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Sundberg, Carina
Publications (10 of 15) Show all publications
Ziels, R. M., Svensson, B. H., Sundberg, C., Larsson, M., Karlsson, A. & Shakeri Yekta, S. (2018). Microbial rRNA gene expression and co-occurrence profiles associate with biokinetics and elemental composition in full-scale anaerobic digesters. Microbial Biotechnology, 11(4), 694-709
Open this publication in new window or tab >>Microbial rRNA gene expression and co-occurrence profiles associate with biokinetics and elemental composition in full-scale anaerobic digesters
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2018 (English)In: Microbial Biotechnology, ISSN 1751-7907, E-ISSN 1751-7915, Vol. 11, no 4, p. 694-709Article in journal (Refereed) Published
Abstract [en]

This study examined whether the abundance and expression of microbial 16S rRNA genes were associated with elemental concentrations and substrate conversion biokinetics in 20 full-scale anaerobic digesters, including seven municipal sewage sludge (SS) digesters and 13 industrial codigesters. SS digester contents had higher methane production rates from acetate, propionate and phenyl acetate compared to industrial codigesters. SS digesters and industrial codigesters were distinctly clustered based on their elemental concentrations, with higher concentrations of NH3-N, Cl, K and Na observed in codigesters. Amplicon sequencing of 16S rRNA genes and reverse-transcribed 16S rRNA revealed divergent grouping of microbial communities between mesophilic SS digesters, mesophilic codigesters and thermophilic digesters. Higher intradigester distances between Archaea 16S rRNA and rRNA gene profiles were observed in mesophilic codigesters, which also had the lowest acetate utilization biokinetics. Constrained ordination showed that microbial rRNA and rRNA gene profiles were significantly associated with maximum methane production rates from acetate, propionate, oleate and phenyl acetate, as well as concentrations of NH3-N, Fe, S, Mo and Ni. A co-occurrence network of rRNA gene expression confirmed the three main clusters of anaerobic digester communities based on active populations. Syntrophic and methanogenic taxa were highly represented within the subnetworks, indicating that obligate energy-sharing partnerships play critical roles in stabilizing the digester microbiome. Overall, these results provide new evidence showing that different feed substrates associate with different micronutrient compositions in anaerobic digesters, which in turn may influence microbial abundance, activity and function.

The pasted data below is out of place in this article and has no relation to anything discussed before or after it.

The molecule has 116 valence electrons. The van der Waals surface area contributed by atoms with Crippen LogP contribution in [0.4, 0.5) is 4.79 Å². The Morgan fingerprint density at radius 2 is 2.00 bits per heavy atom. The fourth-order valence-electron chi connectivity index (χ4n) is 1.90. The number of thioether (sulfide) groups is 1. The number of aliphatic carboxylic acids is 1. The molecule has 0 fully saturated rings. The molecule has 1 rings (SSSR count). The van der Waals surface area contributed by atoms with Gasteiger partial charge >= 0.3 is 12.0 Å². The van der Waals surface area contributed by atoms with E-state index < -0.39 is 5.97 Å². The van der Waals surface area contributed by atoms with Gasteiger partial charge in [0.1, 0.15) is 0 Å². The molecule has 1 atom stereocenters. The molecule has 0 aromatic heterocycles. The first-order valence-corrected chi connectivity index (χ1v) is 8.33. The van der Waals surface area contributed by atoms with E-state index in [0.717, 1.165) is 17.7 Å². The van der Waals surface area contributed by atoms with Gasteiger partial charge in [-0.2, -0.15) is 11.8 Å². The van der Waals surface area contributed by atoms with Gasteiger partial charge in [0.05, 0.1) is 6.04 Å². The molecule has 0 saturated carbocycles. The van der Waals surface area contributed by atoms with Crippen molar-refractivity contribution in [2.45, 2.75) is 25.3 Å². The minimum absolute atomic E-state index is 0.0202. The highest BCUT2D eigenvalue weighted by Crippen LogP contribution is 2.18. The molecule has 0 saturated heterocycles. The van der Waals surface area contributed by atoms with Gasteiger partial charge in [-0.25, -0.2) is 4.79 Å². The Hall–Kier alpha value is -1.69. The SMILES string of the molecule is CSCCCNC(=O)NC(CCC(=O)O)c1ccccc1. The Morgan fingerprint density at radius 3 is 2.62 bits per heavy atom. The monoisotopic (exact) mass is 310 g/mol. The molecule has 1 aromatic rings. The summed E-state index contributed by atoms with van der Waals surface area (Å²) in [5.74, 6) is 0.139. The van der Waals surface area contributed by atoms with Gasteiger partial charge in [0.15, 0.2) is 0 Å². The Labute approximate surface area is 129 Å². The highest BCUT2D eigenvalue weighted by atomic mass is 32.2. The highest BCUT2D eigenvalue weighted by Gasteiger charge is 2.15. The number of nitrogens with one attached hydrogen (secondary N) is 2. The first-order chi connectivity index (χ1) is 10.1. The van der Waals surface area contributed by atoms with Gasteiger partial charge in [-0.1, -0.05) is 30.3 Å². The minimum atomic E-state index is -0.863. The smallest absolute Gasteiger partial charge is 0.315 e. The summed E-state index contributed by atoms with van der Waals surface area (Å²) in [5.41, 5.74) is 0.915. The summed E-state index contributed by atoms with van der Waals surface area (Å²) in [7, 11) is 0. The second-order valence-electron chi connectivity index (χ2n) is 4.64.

Place, publisher, year, edition, pages
Wiley-Blackwell Publishing Inc., 2018
National Category
Microbiology
Identifiers
urn:nbn:se:liu:diva-149709 (URN)10.1111/1751-7915.13264 (DOI)000435946800011 ()29633555 (PubMedID)2-s2.0-85045737255 (Scopus ID)
Note

Funding Agencies|Swedish Energy Agency; Biogas Research Centre at Linkoping University, Sweden; NSF [DGE-1256082]

Available from: 2018-07-24 Created: 2018-07-24 Last updated: 2018-08-14Bibliographically approved
Moestedt, J., Nordell, E., Shakeri Yekta, S., Lundgren, J., Marti, M., Sundberg, C., . . . Björn, A. (2016). Effects of trace element addition on process stability during anaerobic co-digestion of OFMSW and slaughterhouse waste. Waste Management, 47(Pt A), 11-20
Open this publication in new window or tab >>Effects of trace element addition on process stability during anaerobic co-digestion of OFMSW and slaughterhouse waste
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2016 (English)In: Waste Management, ISSN 0956-053X, E-ISSN 1879-2456, Vol. 47, no Pt A, p. 11-20Article in journal (Refereed) Published
Abstract [en]

This study used semi-continuous laboratory scale biogas reactors to simulate the effects of trace-element addition in different combinations, while degrading the organic fraction of municipal solid waste and slaughterhouse waste. The results show that the combined addition of Fe, Co and Ni was superior to the addition of only Fe, Fe and Co or Fe and Ni. However, the addition of only Fe resulted in a more stable process than the combined addition of Fe and Co, perhaps indicating a too efficient acidogenesis and/or homoacetogenesis in relation to a Ni-deprived methanogenic population. The results were observed in terms of higher biogas production (+9%), biogas production rates (+35%) and reduced VFA concentration for combined addition compared to only Fe and Ni. The higher stability was supported by observations of differences in viscosity, intraday WA-and biogas kinetics as well as by the 16S rRNA gene and 16S rRNA of the methanogens.(c) 2015 Elsevier Ltd. All rights reserved.

Place, publisher, year, edition, pages
PERGAMON-ELSEVIER SCIENCE LTD, 2016
Keywords
Trace elements; Anaerobic digestion; OFMSW; Methanogenic population; Viscosity
National Category
Renewable Bioenergy Research Environmental Sciences related to Agriculture and Land-use
Identifiers
urn:nbn:se:liu:diva-124642 (URN)10.1016/j.wasman.2015.03.007 (DOI)000367857900003 ()25827257 (PubMedID)
Note

Funding Agencies|Swedish Energy Agency; Linkoping University; Tekniska verken i Linkoping AB; Scandinavian Biogas Fuels AB; NSR AB; Kemira OYJ

Available from: 2016-02-08 Created: 2016-02-08 Last updated: 2018-01-10
Moestedt, J., Nordell, E., Lundgren, J., Genero Marti, M., Sundberg, C., Ejlertsson, J., . . . Björn, A. (2014). Effects of trace element addition on process stability during anaerobic co-digestion of OFMSW and slaughterhouse waste. In: : . Paper presented at Fifth International Symposium on Energy from Biomass and Waste, San Servolo, Venice, Italy, 17-20 November, 2014.
Open this publication in new window or tab >>Effects of trace element addition on process stability during anaerobic co-digestion of OFMSW and slaughterhouse waste
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2014 (English)Conference paper, Published paper (Refereed)